Texas Winter Weeds
Over-reliance on herbicides and mild winters have highly contributed to the widespread of winter weeds. The reason these weeds have become an issue is that they thrive on cool temperatures and less daylight.
Winter weeds germinate during fall and winter and then begin to grow and spread during spring. During the winter they appear as small seedlings. They will fully mature in spring.
Which is exactly what makes them so tricky. They seem small and harmless in winter, but come spring, your lawn will be covered in them. The best way to get rid of these weeds is to apply a pre-emergent during the fall.
These weeds are costly to eliminate. Herbicides may fail to control them if they’re already fully developed. Winter weeds need to be treated chemically before they have started to germinate.
A healthy, fertilized lawn is a dream come true for homeowners. Learning how to control weed growth in your lawn is a big step towards achieving that goal.
Here’s a quick list of the winter weeds we’ll be going over today.
- Annual Bluegrass (Poa annua)
Chickweeds are edible weeds. The name originated from the fact that chicken and other fouls love to eat it. This weed is unique because it has egg-shaped leaves with no stem and very small blooms, which appear whitish in color. In most scenarios, the plant just spreads on the ground with roots penetrating from each node. Chemicals must be used to counter its rapid spread.
You can spot henbit by its square stem, triangular-shaped leaves, which may also appear ovular and down-pointed sparse hairs. When mature, these weeds produce a cluster of purple and red flowers. It is often found trying to invade bermuda grass lawns. Henbit can be consumed by human beings. Henbit got its name from the fact that “hen” like to “bite” it.
ANNUAL BLUEGRASS (Poa Annua)
This type of weed can be uniquely identified by its individual clumps. It appears brighter than any other grass and it grows very high. It has feather-like seeds that resemble wheat. The main problem with bluegrass is that it spreads rapidly once it’s established.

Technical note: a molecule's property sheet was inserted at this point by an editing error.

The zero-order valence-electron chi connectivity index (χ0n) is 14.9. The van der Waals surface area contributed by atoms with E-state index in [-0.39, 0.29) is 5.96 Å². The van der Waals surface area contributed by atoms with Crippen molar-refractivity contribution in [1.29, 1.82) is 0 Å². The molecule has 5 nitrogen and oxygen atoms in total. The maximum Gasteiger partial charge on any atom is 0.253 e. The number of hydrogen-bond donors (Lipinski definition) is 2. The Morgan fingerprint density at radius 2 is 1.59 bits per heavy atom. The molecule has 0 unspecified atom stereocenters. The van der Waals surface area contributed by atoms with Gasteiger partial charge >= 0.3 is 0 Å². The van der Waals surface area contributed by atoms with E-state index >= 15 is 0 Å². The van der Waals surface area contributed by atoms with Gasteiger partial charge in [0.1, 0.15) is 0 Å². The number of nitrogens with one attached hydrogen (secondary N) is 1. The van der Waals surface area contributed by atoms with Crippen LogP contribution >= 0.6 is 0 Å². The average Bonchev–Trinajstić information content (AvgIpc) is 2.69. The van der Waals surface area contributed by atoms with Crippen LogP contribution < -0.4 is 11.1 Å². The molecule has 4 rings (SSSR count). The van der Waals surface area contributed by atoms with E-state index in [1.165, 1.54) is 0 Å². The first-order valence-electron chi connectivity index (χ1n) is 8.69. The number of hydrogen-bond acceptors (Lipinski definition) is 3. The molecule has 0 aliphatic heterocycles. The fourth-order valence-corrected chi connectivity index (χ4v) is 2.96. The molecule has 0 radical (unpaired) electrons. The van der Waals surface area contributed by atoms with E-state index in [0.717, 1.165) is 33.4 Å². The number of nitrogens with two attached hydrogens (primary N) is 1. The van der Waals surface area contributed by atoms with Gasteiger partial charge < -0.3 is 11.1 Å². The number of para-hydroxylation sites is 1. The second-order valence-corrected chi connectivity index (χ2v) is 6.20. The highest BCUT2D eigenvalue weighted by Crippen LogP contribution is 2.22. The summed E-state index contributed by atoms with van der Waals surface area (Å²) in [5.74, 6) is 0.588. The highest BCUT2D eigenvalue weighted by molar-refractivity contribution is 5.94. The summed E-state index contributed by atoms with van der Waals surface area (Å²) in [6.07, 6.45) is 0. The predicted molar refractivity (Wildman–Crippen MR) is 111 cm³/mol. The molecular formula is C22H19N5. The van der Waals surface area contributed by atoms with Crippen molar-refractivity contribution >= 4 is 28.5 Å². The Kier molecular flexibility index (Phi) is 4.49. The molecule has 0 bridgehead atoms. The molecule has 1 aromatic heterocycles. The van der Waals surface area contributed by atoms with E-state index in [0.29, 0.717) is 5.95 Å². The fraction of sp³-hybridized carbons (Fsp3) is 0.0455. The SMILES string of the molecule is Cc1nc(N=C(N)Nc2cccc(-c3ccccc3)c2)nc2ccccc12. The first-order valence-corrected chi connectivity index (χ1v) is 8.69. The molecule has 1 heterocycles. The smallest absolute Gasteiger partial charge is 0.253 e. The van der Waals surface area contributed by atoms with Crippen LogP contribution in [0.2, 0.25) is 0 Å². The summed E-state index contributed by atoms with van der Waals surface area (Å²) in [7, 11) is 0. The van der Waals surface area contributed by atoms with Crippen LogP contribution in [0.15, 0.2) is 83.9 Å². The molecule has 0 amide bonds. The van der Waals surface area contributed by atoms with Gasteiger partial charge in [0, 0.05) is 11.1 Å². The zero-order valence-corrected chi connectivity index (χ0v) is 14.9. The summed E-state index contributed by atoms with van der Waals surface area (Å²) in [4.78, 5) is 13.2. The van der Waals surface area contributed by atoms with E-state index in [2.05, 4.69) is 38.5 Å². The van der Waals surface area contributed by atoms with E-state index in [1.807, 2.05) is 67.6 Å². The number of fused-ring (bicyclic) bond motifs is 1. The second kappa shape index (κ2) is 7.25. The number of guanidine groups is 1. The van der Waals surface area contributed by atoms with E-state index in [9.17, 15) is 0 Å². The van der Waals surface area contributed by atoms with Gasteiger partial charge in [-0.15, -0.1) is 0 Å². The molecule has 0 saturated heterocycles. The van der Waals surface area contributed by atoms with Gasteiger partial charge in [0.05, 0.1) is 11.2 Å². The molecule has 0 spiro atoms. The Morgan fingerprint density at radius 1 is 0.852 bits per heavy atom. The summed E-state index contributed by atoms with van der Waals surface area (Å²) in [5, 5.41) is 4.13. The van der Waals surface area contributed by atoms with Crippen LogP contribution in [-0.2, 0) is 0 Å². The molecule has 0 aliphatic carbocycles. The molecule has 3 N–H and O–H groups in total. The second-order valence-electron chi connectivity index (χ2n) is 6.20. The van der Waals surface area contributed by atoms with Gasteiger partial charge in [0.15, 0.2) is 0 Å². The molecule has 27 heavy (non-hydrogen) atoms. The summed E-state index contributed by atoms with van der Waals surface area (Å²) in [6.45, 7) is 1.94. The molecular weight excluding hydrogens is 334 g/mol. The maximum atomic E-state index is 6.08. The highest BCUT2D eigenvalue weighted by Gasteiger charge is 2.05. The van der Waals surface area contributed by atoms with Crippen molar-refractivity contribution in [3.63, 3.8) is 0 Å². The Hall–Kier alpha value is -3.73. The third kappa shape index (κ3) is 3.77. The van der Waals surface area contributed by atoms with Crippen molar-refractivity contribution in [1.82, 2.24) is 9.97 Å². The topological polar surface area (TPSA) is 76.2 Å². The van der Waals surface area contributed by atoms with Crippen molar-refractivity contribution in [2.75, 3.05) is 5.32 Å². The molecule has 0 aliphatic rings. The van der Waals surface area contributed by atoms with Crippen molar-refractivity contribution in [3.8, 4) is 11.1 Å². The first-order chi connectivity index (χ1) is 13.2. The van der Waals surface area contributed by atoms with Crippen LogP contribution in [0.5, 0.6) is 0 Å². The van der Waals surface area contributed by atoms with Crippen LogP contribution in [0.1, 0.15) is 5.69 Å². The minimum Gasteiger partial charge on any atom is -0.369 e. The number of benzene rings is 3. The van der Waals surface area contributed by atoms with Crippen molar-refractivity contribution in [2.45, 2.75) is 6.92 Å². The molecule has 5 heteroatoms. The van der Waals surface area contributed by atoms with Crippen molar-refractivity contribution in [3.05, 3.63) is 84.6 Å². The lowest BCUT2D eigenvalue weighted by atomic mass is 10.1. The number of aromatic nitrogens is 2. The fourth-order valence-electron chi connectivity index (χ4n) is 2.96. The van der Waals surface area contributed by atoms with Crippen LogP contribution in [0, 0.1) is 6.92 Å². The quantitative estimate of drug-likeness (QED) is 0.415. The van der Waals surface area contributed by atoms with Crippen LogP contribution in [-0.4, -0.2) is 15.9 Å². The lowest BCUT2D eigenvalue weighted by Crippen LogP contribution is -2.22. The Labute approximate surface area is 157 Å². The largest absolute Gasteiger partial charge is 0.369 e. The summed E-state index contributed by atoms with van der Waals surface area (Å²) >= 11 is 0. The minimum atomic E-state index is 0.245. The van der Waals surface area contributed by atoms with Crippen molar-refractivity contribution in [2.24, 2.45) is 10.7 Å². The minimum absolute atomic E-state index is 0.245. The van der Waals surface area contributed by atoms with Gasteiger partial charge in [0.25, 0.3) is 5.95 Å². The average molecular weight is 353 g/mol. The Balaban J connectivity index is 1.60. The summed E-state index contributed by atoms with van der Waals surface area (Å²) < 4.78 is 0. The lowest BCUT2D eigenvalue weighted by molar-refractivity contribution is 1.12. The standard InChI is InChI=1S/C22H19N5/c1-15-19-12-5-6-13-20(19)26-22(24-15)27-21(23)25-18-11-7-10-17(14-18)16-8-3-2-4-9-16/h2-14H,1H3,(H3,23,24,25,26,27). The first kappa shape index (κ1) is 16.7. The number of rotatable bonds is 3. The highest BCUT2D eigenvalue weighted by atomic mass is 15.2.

Clover is another popular winter weed. The clover has three green leaves with bright, yellow flowers. It is a broad-leaf, perennial weed, which means you will see it year after year.
Dandelions are known for their yellow flowers. They have a taproot, which is around six to twelve inches. This weed starts to pop up between April and June when its seeds mature and disperse for germination. This is a perennial weed. The best way to avoid dandelions is by growing a thick grass that does not allow it the space it needs to reproduce.
Bittercress has tiny white flowers. It grows in early spring. It spreads quickly on wet grounds. This weed has a very long taproot system. It’s an annual weed, so once eliminated, chances are that it may not come back in the following season. Post-emergent control is the best for bittercress so that its seeds don’t spread out.
Winter weeds are a problem for most homeowners in Texas. These weeds can be difficult to get rid of. The most effective way of controlling them is usually chemical control, where herbicides are sprayed on the weed’s seedlings.
After applying herbicides, always remember to water your lawn right after. About a half an inch should be sufficient.
Having a beautiful green lawn in spring and summer requires year-round maintenance.
If you didn’t see your specific weed listed here, check out this weed identification guide for more weeds commonly found in Texas.